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Women's well-being and household benefits from seaweed farming in Indonesia
journal contributionposted on 2023-05-20, 17:31 authored by Larson, S, Natalie StoecklNatalie Stoeckl, Fachry, ME, Dalvi Mustafa, M, Lapong, I, Purnomo, AH, Rimmer, MA, Paul, NA
Seaweed production in Indonesia almost exclusively comes from community-based farming activities, yet the industry has expanded at an unprecedented rate since 2010 to position the country as the major producer. We explored community perceptions of seaweed farming in South Sulawesi, using a well-being-impact evaluation (W-IE) method. Surveying 74 women from coastal villages where seaweed is a significant source of household income we found evidence of positive economic and social impacts from seaweed farming. Extra income earned from seaweed was instrumental in creation of positive change in 5 out of 10 most important contributors to wellbeing: transport, housing, basic needs, other needs and education. No negatives changes were linked to seaweed farming and there was evidence of increasing life satisfaction throughout villages, both by women from families who are and who are not engaged in farming, indicating positive equity aspects. This might be due to historical development of the industry in Indonesia, where production is dominated by smallholders. Future interventions that seek to further increase production by focusing on large-scale commercial ventures need to be cognisant of the potential negative economic and social impacts of moving from small-scale to large-scale enterprises, and of the consequent implications for well-being and regional development.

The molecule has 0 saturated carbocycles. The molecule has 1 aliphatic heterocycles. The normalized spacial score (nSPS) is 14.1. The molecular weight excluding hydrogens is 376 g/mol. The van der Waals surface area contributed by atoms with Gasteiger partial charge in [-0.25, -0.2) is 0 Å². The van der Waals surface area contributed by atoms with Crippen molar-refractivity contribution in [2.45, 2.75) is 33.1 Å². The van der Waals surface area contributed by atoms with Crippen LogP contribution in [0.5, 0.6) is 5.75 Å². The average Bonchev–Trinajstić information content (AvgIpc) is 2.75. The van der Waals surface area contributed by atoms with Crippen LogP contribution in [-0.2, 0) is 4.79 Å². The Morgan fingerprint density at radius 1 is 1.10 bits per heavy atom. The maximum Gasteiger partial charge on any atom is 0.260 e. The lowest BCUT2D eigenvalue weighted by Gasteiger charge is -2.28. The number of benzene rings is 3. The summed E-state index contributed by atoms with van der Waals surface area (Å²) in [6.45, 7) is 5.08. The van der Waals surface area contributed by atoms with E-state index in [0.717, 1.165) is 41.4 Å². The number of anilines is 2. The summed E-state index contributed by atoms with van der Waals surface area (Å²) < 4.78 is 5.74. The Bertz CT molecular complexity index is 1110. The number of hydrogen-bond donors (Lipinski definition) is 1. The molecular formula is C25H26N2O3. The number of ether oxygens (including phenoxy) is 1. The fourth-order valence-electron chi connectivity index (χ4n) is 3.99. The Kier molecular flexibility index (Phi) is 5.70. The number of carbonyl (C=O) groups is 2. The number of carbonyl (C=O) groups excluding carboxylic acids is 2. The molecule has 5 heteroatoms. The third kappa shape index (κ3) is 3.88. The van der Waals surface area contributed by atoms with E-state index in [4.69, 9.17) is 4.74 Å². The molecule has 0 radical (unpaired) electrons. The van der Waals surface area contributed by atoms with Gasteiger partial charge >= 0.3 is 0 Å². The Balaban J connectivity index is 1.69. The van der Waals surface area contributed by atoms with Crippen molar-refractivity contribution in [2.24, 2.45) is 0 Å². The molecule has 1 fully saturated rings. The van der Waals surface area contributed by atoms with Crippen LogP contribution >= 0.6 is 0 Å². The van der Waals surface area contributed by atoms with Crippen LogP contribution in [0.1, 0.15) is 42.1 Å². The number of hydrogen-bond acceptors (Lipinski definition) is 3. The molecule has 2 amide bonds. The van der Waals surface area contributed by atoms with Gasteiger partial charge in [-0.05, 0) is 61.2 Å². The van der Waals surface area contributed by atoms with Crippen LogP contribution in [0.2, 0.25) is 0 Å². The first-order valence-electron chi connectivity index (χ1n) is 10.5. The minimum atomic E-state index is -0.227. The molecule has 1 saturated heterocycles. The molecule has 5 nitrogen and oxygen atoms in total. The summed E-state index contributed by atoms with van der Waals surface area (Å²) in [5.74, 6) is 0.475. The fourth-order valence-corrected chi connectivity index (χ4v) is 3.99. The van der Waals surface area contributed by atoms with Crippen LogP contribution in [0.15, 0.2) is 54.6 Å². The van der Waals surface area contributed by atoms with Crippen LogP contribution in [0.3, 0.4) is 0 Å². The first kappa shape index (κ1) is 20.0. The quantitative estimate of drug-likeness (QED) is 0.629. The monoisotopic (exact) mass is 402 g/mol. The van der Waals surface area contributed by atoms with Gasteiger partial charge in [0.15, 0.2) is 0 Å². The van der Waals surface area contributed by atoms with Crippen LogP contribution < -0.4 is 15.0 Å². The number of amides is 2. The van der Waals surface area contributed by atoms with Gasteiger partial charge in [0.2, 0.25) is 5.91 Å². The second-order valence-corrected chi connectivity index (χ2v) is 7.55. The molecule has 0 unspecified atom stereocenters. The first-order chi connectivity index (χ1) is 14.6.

Department/SchoolCollege Office - College of Business and Economics
PublisherElsevier Science Bv
Place of publicationPo Box 211, Amsterdam, Netherlands, 1000 Ae
Rights statement© 2020 Elsevier B.V.